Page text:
In one regard — age — Schatz would make sense as Hawai‘i’s next senator.

It takes time to build seniority in the Senate and Schatz, who turns 40 next year, would be about the same age as Daniel Inouye was when he was first elected to the Senate and started amassing the seniority that has served Hawai‘i so well.

U.S. Rep. Mazie Hirono, considered by some to be the Democratic frontrunner, would be 65 when inaugurated — about the same age as Akaka was when he was first appointed to the Senate. Some 20 years later with his age a concern at 86, Akaka still only has enough seniority to chair a relatively minor committee.

Of the other potential Democratic candidates, U.S. Rep. Colleen Hanabusa would be 61 next year, former Rep. Ed Case 60 and former Honolulu Mayor Mufi Hannemann 58. The likely Republican candidate, former Gov. Linda Lingle would be 59.

Schatz could serve two terms as lieutenant governor and two terms as governor and still run for the Senate at a younger age than any of the others are now, which says tons about the graying of Hawai‘i’s political leadership.

Hanabusa looking like a House candidate

July 25, 2011

U.S. Rep. Colleen Hanabusa’s new fundraising missive seems a pretty clear sign that she’ll defend her House seat next year rather than jump into the cowded race for Daniel Akaka’s U.S. Senate seat.

An e-mail soliciting funds for her 2012 campaign didn’t exactly specify what office Hanabusa is seeking and she’s said she won’t make a formal decision until August, but the tone was clearly House-oriented.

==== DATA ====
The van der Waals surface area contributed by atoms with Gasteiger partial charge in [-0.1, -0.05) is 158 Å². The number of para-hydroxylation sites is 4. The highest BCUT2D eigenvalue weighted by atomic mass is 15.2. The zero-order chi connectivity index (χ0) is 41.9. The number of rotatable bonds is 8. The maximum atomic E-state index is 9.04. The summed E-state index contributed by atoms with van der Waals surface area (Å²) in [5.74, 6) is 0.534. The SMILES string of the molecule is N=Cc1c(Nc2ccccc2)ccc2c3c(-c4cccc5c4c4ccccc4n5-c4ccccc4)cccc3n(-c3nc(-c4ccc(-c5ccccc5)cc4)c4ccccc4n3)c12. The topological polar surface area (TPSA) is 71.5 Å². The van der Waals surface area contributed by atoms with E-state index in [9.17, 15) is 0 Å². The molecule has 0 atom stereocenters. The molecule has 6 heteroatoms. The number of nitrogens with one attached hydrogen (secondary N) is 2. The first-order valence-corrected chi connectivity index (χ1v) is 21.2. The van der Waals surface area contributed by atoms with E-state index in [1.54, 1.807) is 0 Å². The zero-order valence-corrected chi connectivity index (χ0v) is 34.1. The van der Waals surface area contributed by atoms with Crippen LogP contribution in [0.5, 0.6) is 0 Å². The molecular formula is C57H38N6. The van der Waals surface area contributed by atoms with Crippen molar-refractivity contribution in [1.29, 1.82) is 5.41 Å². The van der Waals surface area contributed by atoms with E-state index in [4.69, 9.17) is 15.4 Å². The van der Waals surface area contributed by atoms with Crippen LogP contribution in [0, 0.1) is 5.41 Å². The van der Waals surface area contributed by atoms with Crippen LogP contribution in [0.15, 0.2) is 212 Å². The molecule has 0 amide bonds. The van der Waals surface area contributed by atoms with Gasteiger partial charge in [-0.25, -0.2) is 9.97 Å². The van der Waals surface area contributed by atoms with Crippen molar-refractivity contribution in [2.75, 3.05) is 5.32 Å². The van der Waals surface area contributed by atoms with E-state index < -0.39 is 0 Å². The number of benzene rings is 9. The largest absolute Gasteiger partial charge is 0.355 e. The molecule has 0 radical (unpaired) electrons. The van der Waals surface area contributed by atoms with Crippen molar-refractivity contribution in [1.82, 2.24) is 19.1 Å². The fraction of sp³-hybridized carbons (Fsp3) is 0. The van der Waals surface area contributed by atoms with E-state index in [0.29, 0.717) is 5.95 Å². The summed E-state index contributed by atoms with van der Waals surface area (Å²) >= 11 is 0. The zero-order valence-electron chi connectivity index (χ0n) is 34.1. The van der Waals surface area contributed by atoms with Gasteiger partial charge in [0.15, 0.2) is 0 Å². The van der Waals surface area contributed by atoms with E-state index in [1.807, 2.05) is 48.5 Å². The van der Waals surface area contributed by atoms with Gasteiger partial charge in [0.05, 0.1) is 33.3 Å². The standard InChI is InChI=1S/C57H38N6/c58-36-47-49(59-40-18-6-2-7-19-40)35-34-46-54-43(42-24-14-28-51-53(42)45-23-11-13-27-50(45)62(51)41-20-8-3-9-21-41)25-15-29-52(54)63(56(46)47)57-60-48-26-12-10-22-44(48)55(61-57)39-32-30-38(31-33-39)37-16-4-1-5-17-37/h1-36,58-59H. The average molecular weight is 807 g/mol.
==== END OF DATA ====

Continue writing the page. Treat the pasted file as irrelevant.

She accused Speaker John Boehner and the Republican House majority of endangering Social Security, cutting health care, subsidizing big oil and threatening to shut down the government.

“Just imagine what Republicans will try if they control Congress in 2012,” she said. “I need your help to prevent that from happening.”

Hanabusa’s fellow U.S. Rep. Mazie Hirono and former Rep. Ed Case have entered the Senate Democratic primary and former Honolulu Mayor Mufi Hannemann is also looking at the primary in which the winner will likely face former Republican Gov. Linda Lingle.

Hanabusa let Hirono beat her to the punch, and the conventional wisdom is that two liberal women would split votes and throw the advantage to the moderate Case. If Hannemann turns the race four-way, it could become a crap shoot.

Hanabusa’s safe course would be to keep the House seat that took three tries to win and wait to run for the Senate when 86-year-old Sen. Daniel Inouye retires.

But it’s the winner of the Akaka seat who will ultimately succeed Inouye as the state’s senior senator, and the deciding issue could come down to which candidate voters see as best qualified to to pick up the heavy lifting Inouye has long provided in bringing home the bacon for Hawai‘i.

It would be ironic if Hanabusa ends up the odd candidate out, as she has the most proven record of the group as a legislative heavy-lifter.

In her 12 years in the state Senate, she held every major leadership position and was the first woman to serve as Senate president. She knows how to work the levers of legislative power.

Case influenced major legislation in the state House and rose to majority leader, but the leadership role didn’t suit him and he stepped down after only two years to operate as a dissident.

Hirono was never considered a major player during her years in the Legislature, and none of the three has served in Congress long enough to leave a significant mark.

For Hannemann and Lingle, the only legislative experience was at the county council level, where both were viewed as more interested in priming their runs for mayor than doing legislative grunt work.

Hanabusa can now vote for herself

June 13, 2011